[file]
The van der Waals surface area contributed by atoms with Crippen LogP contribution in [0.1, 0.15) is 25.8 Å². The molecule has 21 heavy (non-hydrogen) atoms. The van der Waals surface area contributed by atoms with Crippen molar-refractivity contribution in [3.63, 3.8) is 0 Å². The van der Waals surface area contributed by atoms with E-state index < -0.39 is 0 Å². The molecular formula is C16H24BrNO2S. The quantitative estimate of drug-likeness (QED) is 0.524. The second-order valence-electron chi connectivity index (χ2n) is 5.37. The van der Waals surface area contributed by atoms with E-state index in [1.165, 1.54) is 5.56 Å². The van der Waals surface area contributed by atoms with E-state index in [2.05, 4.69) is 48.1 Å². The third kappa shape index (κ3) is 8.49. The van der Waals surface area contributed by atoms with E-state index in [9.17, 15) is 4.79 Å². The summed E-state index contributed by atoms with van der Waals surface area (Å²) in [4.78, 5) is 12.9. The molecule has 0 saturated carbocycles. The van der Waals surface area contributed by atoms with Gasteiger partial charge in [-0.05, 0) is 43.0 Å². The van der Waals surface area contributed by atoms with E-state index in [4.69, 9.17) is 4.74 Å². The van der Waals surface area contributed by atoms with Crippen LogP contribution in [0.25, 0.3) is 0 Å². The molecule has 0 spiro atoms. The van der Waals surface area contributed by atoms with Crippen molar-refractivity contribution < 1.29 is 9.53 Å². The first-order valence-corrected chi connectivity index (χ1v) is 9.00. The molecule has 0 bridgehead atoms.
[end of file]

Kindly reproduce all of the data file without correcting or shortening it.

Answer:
The van der Waals surface area contributed by atoms with Crippen LogP contribution in [0.1, 0.15) is 25.8 Å². The molecule has 21 heavy (non-hydrogen) atoms. The van der Waals surface area contributed by atoms with Crippen molar-refractivity contribution in [3.63, 3.8) is 0 Å². The van der Waals surface area contributed by atoms with E-state index < -0.39 is 0 Å². The molecular formula is C16H24BrNO2S. The quantitative estimate of drug-likeness (QED) is 0.524. The second-order valence-electron chi connectivity index (χ2n) is 5.37. The van der Waals surface area contributed by atoms with E-state index in [1.165, 1.54) is 5.56 Å². The van der Waals surface area contributed by atoms with E-state index in [2.05, 4.69) is 48.1 Å². The third kappa shape index (κ3) is 8.49. The van der Waals surface area contributed by atoms with E-state index in [9.17, 15) is 4.79 Å². The summed E-state index contributed by atoms with van der Waals surface area (Å²) in [4.78, 5) is 12.9. The molecule has 0 saturated carbocycles. The van der Waals surface area contributed by atoms with Gasteiger partial charge in [-0.05, 0) is 43.0 Å². The van der Waals surface area contributed by atoms with E-state index in [4.69, 9.17) is 4.74 Å². The van der Waals surface area contributed by atoms with Crippen LogP contribution in [0.25, 0.3) is 0 Å². The molecule has 0 spiro atoms. The van der Waals surface area contributed by atoms with Crippen molar-refractivity contribution < 1.29 is 9.53 Å². The first-order valence-corrected chi connectivity index (χ1v) is 9.00. The molecule has 0 bridgehead atoms.